MIDWAY through the eighth round of his fight with Canelo Alvarez, Billy Joe Saunders realised that having the side of your face caved in with a single blow is desperately uncomfortable. When he returned to his corner the suspected fracture in his orbital bone was poked, prodded and later confirmed. At the moment he was pulled out, he made no effort to object to his corner’s admirable decision. And nor should he have done. Retiring from the fight was the only sane thing to do at that point.
The pain he felt is impossible for someone who has never experienced such an injury to describe. Imagine the sensation of a bone beneath your face breaking while more punches hurtle towards you. I can only estimate, but one can understand why it might feel altogether more unsettling than a bad cut or an injured arm or leg. Yet Billy Joe not so long ago presumed that if he was ever to get his skull broken in a fight he would simply brush it off and fight on. He no doubt thought like that because he is a natural warrior. And warriors, remember, don’t quit.
Five months ago, after Daniel Dubois surrendered due to a similar injury sustained against Joe Joyce, Saunders said: “If my two eye sockets were broken, my jaw was broken, my teeth were out, my nose was smashed, my brain was beaten, I was not stopping until I was knocked out or worse.”
He was not the only one; both David Haye and Carl Frampton – two former champions working as analysts for BT Sport – immediately suggested Dubois ‘quit’; something they would never do. But what Saunders came to understand, when faced with a potentially life-altering injury, is that surviving is preferable to “being knocked out or worse”, after all.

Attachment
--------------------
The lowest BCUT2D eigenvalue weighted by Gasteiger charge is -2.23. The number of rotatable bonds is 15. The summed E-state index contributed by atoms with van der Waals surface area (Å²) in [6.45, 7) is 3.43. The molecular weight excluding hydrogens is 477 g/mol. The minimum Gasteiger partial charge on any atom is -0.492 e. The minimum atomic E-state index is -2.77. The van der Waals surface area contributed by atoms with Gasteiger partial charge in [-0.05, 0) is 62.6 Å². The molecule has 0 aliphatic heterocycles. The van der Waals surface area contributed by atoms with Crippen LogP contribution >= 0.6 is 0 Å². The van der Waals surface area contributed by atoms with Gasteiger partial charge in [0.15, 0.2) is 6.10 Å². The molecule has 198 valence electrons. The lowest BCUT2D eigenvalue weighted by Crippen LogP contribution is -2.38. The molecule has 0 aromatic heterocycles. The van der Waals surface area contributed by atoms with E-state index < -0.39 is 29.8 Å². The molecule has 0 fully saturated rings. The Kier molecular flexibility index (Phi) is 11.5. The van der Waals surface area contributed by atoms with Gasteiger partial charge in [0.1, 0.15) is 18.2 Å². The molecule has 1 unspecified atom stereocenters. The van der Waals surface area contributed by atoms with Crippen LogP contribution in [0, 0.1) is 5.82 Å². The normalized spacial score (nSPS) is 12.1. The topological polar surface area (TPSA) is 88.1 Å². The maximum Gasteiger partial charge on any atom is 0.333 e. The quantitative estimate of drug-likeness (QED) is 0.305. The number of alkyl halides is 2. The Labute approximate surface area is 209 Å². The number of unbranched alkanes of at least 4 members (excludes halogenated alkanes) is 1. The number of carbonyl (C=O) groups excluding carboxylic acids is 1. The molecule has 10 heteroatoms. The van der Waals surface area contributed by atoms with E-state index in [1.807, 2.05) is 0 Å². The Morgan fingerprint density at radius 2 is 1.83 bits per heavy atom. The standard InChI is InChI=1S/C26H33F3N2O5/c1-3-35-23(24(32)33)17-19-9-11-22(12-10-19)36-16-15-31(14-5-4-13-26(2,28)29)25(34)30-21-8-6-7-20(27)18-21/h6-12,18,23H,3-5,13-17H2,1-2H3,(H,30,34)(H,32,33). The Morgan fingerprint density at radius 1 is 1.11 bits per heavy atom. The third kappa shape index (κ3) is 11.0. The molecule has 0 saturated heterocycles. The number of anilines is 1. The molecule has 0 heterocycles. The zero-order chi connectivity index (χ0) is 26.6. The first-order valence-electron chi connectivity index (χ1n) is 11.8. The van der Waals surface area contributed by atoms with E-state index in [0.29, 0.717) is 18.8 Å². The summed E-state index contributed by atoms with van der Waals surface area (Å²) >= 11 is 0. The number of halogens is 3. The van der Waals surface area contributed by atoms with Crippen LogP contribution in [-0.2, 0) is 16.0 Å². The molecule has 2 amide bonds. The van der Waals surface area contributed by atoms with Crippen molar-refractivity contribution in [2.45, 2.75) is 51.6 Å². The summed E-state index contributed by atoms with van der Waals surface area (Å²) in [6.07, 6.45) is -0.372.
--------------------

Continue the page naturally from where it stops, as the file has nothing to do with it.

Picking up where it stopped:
The truth is that Saunders, Haye nor Frampton could have possibly put themselves in Dubois’ shoes back then. Yes, they are all fighters so are therefore more educated than the likes of you and I when it comes to commenting on injuries in a boxing match. But I’d argue that such bravado is what makes ‘quitting’ so unacceptable, not the act of quitting itself. The barbaric narrative that essentially expects boxers to fight to the death, or leave themselves forever damaged, does the sport no favours whatsoever. Not only is this notion of self-sacrifice over self-preservation something of an insult to their own families, it’s deeply disrespectful to the families of boxers who are already dealing with the worst consequences of our sport. Furthermore, it gives credence to moronic observers who choose to berate a beaten boxer for doing the right thing by saying enough is enough.
In any other sport, an injury of that magnitude would rightly be regarded as horrific. The athlete would be withdrawn immediately. Yet in boxing, a sport defined by punches to the head, there’s a suggestion that they should continue to take more punches simply because they are boxers. That, when you really think about it, is utterly preposterous.
In the boxers’ defence, they simply have to believe they’re invincible. They are conditioned to show no weakness. But one hopes they now think before they pass judgement on others in an effort to prove their own toughness. The media, in turn, need to stop reporting this nonsense and putting words in fighters’ mouths. If a fighter says they’re willing to die in the ring it doesn’t need to be a headline. When a fighter quits, another one doesn’t need to be asked if they’d have done the same.
The bottom line: When a fighter or trainer decides they cannot continue for a legitimate reason that decision must be respected.
Billy Joe Saunders is okay, thankfully. Whether he’ll ever be the same fighter again is another matter. Very few who are unfortunate enough to encounter such injuries are able to ignore the physical and mental scars. But at least they’re still here and are not another casualty in a long line of boxing casualties. At least their families are not mourning because the fighter’s wish of being carried out on a stretcher was granted.